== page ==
4. No assignment, modification or change of the contract, change in the work covered thereby or extension of time for the completion of the contract may release the sureties on the bond.

5. Neither the invitation for bids nor the person having power to approve the prime contractor's bond may require that the bond be furnished by a specified surety company or through a specified agent or broker.

(2)(a) Not later than one year after the completion of work under the contract, any party in interest, including any subcontractor or supplier, may maintain an action in that party's name against the prime contractor and the sureties upon the bond for the recovery of any damages sustained by reason of any of the following:

1. Failure of the prime contractor to comply with the contract.

2. Except as provided in subd. 3, failure of the prime contractor or a subcontractor of the prime contractor to comply with a contract, whether express or implied, with a subcontractor or supplier for the performance of labor or furnishing of materials for the purpose of making the public improvement or performing the public work that is the subject of the contract under sub. (1m).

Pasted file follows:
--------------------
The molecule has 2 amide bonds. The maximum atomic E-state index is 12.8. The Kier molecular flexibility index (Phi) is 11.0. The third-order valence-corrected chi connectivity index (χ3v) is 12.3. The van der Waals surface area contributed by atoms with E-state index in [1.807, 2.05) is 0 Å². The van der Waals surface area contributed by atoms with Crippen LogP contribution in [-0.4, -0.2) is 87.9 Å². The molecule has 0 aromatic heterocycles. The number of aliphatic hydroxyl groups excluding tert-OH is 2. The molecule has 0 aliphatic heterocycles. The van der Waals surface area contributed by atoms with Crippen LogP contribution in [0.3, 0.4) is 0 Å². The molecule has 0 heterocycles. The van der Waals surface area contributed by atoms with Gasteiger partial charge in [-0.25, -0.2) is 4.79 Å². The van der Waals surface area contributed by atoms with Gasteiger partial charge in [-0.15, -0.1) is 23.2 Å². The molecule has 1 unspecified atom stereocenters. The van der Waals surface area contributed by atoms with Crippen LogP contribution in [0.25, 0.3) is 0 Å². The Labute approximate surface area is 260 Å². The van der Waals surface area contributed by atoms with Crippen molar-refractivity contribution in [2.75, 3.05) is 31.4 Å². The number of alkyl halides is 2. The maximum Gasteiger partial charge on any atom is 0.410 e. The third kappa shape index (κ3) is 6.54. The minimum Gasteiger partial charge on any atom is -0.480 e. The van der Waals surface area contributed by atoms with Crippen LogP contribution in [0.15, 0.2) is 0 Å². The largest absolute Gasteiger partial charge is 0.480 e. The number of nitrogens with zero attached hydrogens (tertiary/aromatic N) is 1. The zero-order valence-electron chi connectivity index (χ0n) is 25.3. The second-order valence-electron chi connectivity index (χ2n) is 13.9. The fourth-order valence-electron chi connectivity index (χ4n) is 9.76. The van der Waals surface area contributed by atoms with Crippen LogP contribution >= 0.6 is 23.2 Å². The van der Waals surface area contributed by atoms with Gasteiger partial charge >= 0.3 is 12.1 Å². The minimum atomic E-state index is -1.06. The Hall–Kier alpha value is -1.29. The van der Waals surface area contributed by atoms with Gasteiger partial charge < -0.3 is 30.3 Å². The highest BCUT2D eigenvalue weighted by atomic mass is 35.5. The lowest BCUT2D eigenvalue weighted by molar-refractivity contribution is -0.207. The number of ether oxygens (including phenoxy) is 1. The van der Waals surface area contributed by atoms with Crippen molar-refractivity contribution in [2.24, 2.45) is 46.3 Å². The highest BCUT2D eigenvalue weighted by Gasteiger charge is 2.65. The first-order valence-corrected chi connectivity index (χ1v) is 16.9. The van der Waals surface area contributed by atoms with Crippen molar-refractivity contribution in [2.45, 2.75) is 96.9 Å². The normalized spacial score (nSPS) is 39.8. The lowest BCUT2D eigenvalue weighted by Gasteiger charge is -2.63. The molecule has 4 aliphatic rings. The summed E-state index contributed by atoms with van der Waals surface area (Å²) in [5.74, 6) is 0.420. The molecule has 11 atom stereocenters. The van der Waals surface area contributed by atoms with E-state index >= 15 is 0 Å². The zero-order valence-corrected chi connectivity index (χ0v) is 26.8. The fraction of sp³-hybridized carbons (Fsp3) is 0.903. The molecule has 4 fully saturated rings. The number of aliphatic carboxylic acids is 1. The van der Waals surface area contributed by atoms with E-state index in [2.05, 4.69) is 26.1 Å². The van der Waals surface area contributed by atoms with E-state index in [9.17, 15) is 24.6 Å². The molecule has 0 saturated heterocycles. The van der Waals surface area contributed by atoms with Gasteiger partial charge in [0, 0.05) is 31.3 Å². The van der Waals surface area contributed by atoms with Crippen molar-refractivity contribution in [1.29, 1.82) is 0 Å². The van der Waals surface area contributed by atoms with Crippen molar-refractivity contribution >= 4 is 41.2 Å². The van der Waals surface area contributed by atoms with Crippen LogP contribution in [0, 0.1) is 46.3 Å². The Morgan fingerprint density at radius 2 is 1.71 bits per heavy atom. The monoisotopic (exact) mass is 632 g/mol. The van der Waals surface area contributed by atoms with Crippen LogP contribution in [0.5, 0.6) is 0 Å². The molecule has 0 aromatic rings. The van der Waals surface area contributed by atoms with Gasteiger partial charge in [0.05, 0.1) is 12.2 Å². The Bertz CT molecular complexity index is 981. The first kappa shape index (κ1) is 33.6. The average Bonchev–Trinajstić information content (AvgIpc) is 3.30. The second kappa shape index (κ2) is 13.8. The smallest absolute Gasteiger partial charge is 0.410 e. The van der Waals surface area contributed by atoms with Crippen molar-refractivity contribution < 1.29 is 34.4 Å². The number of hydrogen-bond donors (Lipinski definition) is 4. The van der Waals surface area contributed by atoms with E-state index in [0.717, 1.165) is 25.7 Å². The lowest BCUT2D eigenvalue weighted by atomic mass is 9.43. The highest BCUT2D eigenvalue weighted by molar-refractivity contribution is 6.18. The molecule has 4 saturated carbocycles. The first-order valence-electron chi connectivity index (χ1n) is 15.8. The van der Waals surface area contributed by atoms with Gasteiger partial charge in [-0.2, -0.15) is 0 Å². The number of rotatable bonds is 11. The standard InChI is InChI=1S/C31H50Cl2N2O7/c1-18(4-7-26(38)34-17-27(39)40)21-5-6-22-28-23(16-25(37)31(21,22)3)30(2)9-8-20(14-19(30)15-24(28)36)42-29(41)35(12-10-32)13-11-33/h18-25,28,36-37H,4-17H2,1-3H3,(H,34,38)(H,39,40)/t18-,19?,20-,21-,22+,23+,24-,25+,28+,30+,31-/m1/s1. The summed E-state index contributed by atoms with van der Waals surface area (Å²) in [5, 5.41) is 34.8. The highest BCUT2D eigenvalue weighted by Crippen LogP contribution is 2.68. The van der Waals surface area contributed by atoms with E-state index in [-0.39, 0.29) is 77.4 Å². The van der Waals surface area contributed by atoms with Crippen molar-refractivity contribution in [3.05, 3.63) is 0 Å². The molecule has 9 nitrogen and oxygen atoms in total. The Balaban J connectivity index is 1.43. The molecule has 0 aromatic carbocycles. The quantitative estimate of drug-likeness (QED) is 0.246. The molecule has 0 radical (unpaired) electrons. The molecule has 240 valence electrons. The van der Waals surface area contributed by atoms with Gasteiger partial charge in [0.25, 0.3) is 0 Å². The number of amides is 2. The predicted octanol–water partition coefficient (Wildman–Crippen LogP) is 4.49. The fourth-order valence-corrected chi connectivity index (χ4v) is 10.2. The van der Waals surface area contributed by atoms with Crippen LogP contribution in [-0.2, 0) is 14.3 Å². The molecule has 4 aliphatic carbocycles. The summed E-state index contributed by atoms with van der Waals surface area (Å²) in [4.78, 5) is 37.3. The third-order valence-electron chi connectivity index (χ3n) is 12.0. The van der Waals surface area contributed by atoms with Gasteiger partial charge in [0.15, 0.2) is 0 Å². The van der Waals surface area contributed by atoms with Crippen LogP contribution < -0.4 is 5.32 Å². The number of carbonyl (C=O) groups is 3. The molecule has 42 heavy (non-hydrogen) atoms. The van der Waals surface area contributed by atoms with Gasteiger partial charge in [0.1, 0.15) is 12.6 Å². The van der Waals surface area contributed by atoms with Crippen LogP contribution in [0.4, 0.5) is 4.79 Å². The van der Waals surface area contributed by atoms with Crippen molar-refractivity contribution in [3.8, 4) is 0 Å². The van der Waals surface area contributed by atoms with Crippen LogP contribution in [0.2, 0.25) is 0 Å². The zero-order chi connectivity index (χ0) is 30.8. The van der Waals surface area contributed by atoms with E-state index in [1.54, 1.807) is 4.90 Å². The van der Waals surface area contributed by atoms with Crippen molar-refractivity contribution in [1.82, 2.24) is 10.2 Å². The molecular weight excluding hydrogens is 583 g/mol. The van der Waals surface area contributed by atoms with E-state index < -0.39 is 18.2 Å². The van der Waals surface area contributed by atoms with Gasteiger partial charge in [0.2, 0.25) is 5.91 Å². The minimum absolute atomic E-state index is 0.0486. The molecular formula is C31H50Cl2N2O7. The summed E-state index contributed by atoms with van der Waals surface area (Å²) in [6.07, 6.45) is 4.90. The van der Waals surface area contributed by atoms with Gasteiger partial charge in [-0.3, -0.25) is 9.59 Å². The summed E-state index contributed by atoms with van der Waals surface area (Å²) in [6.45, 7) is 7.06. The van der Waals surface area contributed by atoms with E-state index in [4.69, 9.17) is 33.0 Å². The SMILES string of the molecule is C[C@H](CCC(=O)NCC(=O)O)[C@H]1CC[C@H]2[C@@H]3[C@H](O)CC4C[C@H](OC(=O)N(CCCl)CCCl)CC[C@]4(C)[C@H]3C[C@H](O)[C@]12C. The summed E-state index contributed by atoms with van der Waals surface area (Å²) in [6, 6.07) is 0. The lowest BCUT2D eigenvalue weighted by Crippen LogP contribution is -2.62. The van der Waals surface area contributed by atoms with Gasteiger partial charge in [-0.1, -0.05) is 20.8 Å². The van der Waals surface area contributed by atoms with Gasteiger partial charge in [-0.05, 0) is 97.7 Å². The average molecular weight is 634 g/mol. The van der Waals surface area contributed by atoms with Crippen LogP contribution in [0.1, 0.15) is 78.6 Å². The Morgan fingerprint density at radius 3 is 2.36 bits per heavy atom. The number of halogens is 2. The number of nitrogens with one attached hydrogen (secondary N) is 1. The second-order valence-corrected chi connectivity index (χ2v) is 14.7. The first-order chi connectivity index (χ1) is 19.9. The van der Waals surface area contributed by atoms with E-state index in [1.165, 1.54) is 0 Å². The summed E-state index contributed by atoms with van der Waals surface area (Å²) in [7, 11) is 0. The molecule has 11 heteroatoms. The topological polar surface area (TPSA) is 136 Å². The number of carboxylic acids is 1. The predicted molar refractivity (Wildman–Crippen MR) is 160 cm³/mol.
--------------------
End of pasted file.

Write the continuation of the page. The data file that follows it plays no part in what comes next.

3. With respect to contracts entered into under s. 84.06(2) for highway improvements, failure of the prime contractor to comply with a contract, whether express or implied, with a subcontractor or supplier of the prime contractor for the performance of labor or furnishing of materials for the purpose of making the highway improvement that is the subject of the contract under sub. (1m).

(b) If the amount realized on the bond is insufficient to satisfy all claims of the parties in full, it shall be distributed among the parties proportionally.

(3) In an action by a county upon the bond all persons for whose protection it was given and who make claim thereunder may be joined in the action. The county highway commissioner may take assignments of all demands and claims for labor or material and enforce the same in the action for the benefit of the assignors, and the judgment may provide the manner in which the assignors shall be paid.

History: 1973 c. 90; 1975 c. 147 s. 54; 1975 c. 224; 1977 c. 418; 1979 c. 32 s. 57; 1979 c. 110 s. 60(12); 1979 c. 176; Stats. 1979 s. 779.14; 1985 a. 225; 1987 a. 399; 1989 a. 31, 290.

A subcontractor can maintain an action against the prime contractor and his surety if it is brought within one year after completion of work on the principal contract. Honeywell, Inc. v. Aetna Casualty Surety Co. 52 Wis.2d 425, 190 N.W.2d 499.

See note to 779.01, citing Jas. W. Thomas Const. Co., Inc. v. Madison, 79 Wis.2d 345, 255 N.W.2d 551.


Summaries of

Strong v. C.I.R., Inc.

Supreme Court of Wisconsin
Jun 15, 1994
516 N.W.2d 719 (Wis. 1994)
Case details for

Strong v. C.I.R., Inc.

Case Details

Full title:Robert STRONG and Richard Neisius, Plaintiffs-Respondents, v. C.I.R.…

Court:Supreme Court of Wisconsin

Date published: Jun 15, 1994

Citations

516 N.W.2d 719 (Wis. 1994)
516 N.W.2d 719